I've mentioned that I play Epic:Armageddon, a table-top wargame using small figures to stand in for army units. It's part of a very broad category of games that try to recreate the experience of war. These range from highly abstract games like go and chess, to the old "hex and counter" games like PanzerBlitz and Squad Leader, to figures on tables games like Epic, to modern computer games like Call to Duty. There are even role-playing and card games that try to capture the strategy and conflict of war.
I got started with "hex and counter" games back around high school. These are games where a map or board of some terrain or actual location are overlaid with a grid of hexes. The players have small cardstock squares to stand in for the units they will play. Games came with a booklet of rules, sometimes small and sometimes as long as a novel. Charts and tables covered conflict resolution, the actual working out of fighting between units. But in my late twenties I fell away from it all.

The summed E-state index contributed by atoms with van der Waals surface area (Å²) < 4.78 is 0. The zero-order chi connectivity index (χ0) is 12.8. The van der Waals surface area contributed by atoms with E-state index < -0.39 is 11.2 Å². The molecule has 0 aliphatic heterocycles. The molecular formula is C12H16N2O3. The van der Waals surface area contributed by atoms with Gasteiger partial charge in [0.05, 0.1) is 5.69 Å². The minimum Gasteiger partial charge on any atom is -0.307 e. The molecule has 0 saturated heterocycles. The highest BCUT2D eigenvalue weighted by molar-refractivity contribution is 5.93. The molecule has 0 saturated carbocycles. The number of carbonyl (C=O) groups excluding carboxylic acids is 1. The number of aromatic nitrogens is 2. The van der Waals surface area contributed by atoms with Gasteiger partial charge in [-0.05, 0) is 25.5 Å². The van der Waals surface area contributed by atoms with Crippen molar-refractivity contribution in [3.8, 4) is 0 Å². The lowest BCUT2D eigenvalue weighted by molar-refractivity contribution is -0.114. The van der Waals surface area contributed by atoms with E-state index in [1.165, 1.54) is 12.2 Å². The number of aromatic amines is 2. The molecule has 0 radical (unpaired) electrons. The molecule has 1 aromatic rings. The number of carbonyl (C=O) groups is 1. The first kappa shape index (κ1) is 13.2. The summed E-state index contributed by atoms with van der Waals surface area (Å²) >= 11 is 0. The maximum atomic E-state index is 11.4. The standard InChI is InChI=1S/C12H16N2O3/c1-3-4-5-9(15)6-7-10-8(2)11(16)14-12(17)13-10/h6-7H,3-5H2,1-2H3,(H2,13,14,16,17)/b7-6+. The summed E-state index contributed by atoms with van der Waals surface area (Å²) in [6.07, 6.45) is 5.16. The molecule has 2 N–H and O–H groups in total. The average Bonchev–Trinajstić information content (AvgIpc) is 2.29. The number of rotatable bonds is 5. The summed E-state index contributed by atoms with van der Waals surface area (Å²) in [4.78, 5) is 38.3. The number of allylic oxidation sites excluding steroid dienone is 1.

Thanks to Mark, I got back into all this at the start of the year. We now regularly play Epic, and I've gotten a renewed interest in the old wargames. But I've also gotten into the newer, so-called "German" games, which aren't about conflict or war, but are much friendlier and more social. The games are much smarter and more adult than the usual boxed game like Monopoly or Trivial Pursuit, while keeping the friendly, social, "let's play a game" atmosphere.
All of this is to set the stage for this article about "hex and counter" wargaming. It's a bit more pessimistic than I think is called for, but it's a good overview of the old board games.
True, kids today are into the computerised versions, which allow for first-person, immersive, play with realistic graphics standing in for the imagination the old board games required. I think there's room for a hybrid game style that hasn't appeared yet. It may even already be out there; I don't know, as I don't play console or PC games. All I know is Civilisation and Age of Empires. I know that Sid Meier had a PC version of the Battle of Gettysburg, where you directed units across a field and the computer handled the conflict resolution.
Anyway, for those of you unfamiliar with old-style wargaming, this article is a good overview.